While a story about an incarcerated moth may not capture the entirety of our hosts’ amazingness (another person may have chosen a more elegant anecdote to demonstrate this concept), we really do owe SO much to these people. Without the help of our companions in Nagigi we could not have gotten even half of the work we had set out to do this week done – and not just because they housed us and made sure we didn’t starve, but because they also put us in contact with fishermen and fisherwomen, people who truly know these reefs. This is one of the main reasons we strive to come back year after year (Josh has been working here for almost a decade now), and we spend as much time as possible talking to the village, getting to know them, and translating our science into useful and accessible knowledge. One of our lab’s central tenets is to avoid parachute science at all costs – which, at its most extreme, is when scientists “parachute” in to some community for a short but intensive amount of time, get a ton of amazing data, and then bail with minimal (if any) follow up with the community or people who helped them. I think this mindset – recognizing the importance of integrating scientific endeavors within the context of communities they rely on in – is especially important for students like us to be exposed to, and immersed in, as we train for future careers in conservation work around the world.
And this mentality is exactly why we took a dry day on Wednesday, so Josh could meet with Nagigi’s chief to discuss the implementation of a tambu area (a temporary, traditionally-managed protected area) on the village’s adjacent reef. The meeting was very successful, and it looks like there may be a tambu put in place before the year is out. This is a major step towards the protection of Nagigi’s marine resources, and it’s really amazing that our team is in a position to be able to provide information that the village can use in making these decisions (for a more direct example of what I’m talking about, check out this publication that resulted from last year’s interviews and biodiversity surveys in Nagigi).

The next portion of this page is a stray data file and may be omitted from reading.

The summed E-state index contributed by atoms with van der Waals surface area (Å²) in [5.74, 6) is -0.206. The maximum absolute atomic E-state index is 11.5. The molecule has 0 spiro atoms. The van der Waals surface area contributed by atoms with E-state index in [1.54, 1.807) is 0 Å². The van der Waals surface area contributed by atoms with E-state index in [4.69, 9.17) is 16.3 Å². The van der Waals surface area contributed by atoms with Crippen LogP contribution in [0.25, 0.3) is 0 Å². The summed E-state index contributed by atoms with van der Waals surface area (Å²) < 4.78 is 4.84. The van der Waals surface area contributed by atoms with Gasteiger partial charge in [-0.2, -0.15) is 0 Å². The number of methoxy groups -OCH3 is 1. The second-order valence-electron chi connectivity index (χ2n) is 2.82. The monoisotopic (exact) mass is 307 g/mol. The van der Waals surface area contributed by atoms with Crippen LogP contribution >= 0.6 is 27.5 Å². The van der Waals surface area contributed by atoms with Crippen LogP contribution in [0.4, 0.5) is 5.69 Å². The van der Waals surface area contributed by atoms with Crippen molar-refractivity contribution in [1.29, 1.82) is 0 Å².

So, sitting here on the ferry as we travel to our next field site on the island of Taveuni, I am happy to be looking back on an incredibly fulfilling and rewarding week. While our team did face many challenges (e.g. lack of overlap between days with boat and days with tanks – there was lotttttts of walking across tidal flats wearing about 50 lbs of dive gear), we were able to collect over 100 more samples than last year and add even more species to the list of biodiversity present in Nagigi. I have also almost entirely changed the complement of species I’m targeting for my thesis, which was stressful and still is a little scary but also has been an incredibly useful learning experience in troubleshooting. And, most importantly, we have strengthened the ties between Columbia University and the community of Nagigi, and there are plans for further protection of their marine resources in the works. I’m looking forward to our next four weeks of fieldwork in new and exciting places, but I hope that by some miracle of funding and timing I’ll be able to return to this wonderful village of Nagigi next summer and personally report the findings of my Master’s thesis to those who helped make it possible.